Squirrel
Posted by on Nov 7, 2013 in Animals, Wild Animals | 0 comments
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How to Draw a Squirrel

Please PAUSE the video after each step to draw at your own pace (scroll down to see the final squirrel drawing).

For the first few steps, don’t press down too hard with your pencil. Use light, smooth strokes to begin.

Step 1: Draw an oval as a guide for the squirrel’s body. The oval doesn’t have to be perfect. It’s just a guide.

Step 2: Draw a shape similar to an egg on top of the guide for the squirrel’s head. Draw a curved line inside the egg to help you place the facial features later.

Step 3: Draw two arcs on top of the squirrel’s head as guides for the ears.

Step 4: Draw a curved line that extends toward the bottom of the oval as a guide for the tail.

 

Step 5: Draw a series of angled lines as guides for the squirrel’s hands and feet.

That’s it for the initial sketch! From this point on, press harder with your pencil to get a more defined drawing.

Step 6: Draw the squirrel’s eye by using the line in the center to help you with placement. The shape of the eye kind of resembles a football. Shade the inside part except for a couple of portions that represent glare.

Step 7: Draw the squirrel’s nose at the end of the guide line as a small curved line.

Step 8: Draw the mouth under the nose as two curved lines.

Step 9: Use the initial guides to draw the squirrel’s ears. Use quick, short strokes to represent the fur and add lines within them for structure.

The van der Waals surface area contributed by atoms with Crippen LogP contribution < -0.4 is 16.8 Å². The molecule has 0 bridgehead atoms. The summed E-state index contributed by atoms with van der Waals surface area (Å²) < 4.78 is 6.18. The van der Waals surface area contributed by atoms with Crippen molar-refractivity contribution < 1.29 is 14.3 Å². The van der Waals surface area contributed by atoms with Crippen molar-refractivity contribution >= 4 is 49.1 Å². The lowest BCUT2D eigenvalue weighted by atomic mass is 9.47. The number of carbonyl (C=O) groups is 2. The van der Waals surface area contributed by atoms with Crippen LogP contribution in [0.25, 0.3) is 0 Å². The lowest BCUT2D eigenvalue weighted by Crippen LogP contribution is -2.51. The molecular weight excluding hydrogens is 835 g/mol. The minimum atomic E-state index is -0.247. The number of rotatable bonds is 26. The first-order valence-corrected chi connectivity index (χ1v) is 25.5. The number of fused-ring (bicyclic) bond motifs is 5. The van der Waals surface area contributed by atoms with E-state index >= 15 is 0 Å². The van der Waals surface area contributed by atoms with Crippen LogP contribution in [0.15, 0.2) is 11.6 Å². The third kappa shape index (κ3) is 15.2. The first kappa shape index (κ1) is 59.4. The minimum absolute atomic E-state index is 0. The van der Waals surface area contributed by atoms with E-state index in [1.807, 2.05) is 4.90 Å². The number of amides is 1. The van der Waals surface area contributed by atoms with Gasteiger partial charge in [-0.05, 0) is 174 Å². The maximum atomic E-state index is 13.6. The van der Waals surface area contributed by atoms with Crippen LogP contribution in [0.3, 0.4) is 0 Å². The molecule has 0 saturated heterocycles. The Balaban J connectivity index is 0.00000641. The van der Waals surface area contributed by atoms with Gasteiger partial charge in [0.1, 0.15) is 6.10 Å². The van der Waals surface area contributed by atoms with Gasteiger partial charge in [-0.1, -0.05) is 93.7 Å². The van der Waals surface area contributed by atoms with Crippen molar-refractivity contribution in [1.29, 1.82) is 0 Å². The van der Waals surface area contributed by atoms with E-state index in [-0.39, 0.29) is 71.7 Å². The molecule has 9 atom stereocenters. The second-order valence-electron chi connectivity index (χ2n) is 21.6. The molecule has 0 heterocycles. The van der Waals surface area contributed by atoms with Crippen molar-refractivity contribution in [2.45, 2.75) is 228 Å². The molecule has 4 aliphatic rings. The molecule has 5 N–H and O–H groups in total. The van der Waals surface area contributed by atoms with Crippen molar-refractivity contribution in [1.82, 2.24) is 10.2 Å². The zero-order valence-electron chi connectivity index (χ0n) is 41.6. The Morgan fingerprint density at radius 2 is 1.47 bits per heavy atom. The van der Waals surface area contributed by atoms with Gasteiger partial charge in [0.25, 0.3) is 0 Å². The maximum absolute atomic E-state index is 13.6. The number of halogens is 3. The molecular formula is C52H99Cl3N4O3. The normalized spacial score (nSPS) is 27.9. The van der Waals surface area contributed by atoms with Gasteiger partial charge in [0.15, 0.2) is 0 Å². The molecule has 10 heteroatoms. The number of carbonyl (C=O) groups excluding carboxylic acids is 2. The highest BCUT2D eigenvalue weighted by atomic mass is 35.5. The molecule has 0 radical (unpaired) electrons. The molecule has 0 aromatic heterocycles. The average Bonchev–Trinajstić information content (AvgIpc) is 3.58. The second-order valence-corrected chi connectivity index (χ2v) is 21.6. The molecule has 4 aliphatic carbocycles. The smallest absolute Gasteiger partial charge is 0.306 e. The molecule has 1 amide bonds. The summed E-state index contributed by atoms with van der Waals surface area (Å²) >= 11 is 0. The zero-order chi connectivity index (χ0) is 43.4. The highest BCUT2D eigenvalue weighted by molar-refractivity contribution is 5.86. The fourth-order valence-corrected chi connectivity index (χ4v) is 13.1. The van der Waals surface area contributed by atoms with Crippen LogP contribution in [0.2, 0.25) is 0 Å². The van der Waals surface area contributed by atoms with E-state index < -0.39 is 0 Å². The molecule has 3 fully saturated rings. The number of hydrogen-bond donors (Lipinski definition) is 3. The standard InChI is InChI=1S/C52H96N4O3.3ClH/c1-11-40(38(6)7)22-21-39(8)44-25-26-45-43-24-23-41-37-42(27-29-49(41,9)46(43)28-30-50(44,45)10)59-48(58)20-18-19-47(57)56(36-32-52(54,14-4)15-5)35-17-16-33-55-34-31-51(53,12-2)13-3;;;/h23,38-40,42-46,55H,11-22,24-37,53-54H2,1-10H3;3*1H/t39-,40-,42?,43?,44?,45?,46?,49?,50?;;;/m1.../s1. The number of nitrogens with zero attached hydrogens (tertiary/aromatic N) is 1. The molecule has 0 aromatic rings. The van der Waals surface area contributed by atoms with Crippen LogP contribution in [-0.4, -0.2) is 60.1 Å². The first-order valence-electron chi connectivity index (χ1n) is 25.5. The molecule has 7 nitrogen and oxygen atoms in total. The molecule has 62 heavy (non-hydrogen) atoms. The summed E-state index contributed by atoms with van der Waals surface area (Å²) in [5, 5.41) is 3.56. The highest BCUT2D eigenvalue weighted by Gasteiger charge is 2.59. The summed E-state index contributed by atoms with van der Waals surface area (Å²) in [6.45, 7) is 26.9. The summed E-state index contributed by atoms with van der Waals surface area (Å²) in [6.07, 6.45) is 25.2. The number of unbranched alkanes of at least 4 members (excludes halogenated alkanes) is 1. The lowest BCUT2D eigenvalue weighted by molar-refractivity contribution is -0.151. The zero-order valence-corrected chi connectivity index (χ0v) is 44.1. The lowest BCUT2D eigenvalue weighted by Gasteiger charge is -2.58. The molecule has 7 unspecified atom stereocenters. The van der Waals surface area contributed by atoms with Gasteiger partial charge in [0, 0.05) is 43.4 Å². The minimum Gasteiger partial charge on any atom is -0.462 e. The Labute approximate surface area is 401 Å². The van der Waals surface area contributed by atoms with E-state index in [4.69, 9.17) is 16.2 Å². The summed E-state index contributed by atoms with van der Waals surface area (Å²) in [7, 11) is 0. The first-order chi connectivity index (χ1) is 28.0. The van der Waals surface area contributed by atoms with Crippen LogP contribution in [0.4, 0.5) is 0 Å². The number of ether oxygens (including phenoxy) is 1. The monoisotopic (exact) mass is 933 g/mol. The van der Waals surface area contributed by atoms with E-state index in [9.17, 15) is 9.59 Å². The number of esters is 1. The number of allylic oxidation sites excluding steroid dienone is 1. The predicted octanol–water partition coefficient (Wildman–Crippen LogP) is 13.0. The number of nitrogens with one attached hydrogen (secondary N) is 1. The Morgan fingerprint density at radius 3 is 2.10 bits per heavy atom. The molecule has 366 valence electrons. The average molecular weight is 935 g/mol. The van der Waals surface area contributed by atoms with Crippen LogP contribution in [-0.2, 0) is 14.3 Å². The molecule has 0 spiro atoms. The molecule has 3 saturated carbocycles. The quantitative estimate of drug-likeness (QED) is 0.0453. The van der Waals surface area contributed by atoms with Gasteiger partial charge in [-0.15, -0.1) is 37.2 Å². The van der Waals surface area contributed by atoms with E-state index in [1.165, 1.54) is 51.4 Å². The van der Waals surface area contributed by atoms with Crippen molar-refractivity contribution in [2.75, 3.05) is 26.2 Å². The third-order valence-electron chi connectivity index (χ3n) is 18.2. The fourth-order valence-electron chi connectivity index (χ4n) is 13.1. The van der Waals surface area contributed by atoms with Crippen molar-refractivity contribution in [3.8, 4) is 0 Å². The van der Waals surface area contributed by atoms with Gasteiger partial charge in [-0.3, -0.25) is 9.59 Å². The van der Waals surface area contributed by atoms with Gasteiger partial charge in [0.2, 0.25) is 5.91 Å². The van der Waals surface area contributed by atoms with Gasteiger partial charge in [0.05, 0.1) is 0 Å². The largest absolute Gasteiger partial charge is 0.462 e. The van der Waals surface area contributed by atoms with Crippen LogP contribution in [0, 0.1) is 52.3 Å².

Step 10: Use the egg shape as a guide to draw the head and use quick, short strokes for a furry look.

Step 11: Draw some whiskers on the squirrel’s muzzle using quick, long strokes.

Step 12: Use the initial line as a guide to draw the squirrel’s hands. Use quick, short strokes and draw around the guide to make the arm thicker. Draw curved lines at the end for the fingers and a couple more at the top to create a nut. Add a few more curved lines to make up the fingers of its other hand.

Step 13: Draw the squirrel’s feet using the same basic technique you used for the hands. Using the lines as placement guides, draw quick, short strokes for the fur and curved lines for the toes.

Step 14: Use the oval as a guide to draw the body by using quick, short strokes to represent the fur.

Step 15: Use the initial line as a guide to draw the squirrel’s bushy tail by again using quick, short strokes. Follow the curve of the line to draw the strokes accordingly.

Step 16 (optional): You can stop here for a sketchy look or erase as much as you can of the initial guides for a cleaner look. Don’t worry about erasing all the guides. It’s okay to leave some behind.

Step 17 (optional): You can add some shading to give your squirrel drawing more dimension and volume. Pick the direction of the light source when shading so that the light shadows are consistent with it. Add a cast shadow underneath. This helps ground the squirrel so it doesn’t appear to be floating.

Step 18 (optional): You can add more value throughout your squirrel drawing for extra detail. Draw using strokes that go in the general direction of the fur. Vary the pressure on your pencil to get different degrees of tonal value. It’s a good idea to use reference to be as accurate as possible.

squirrel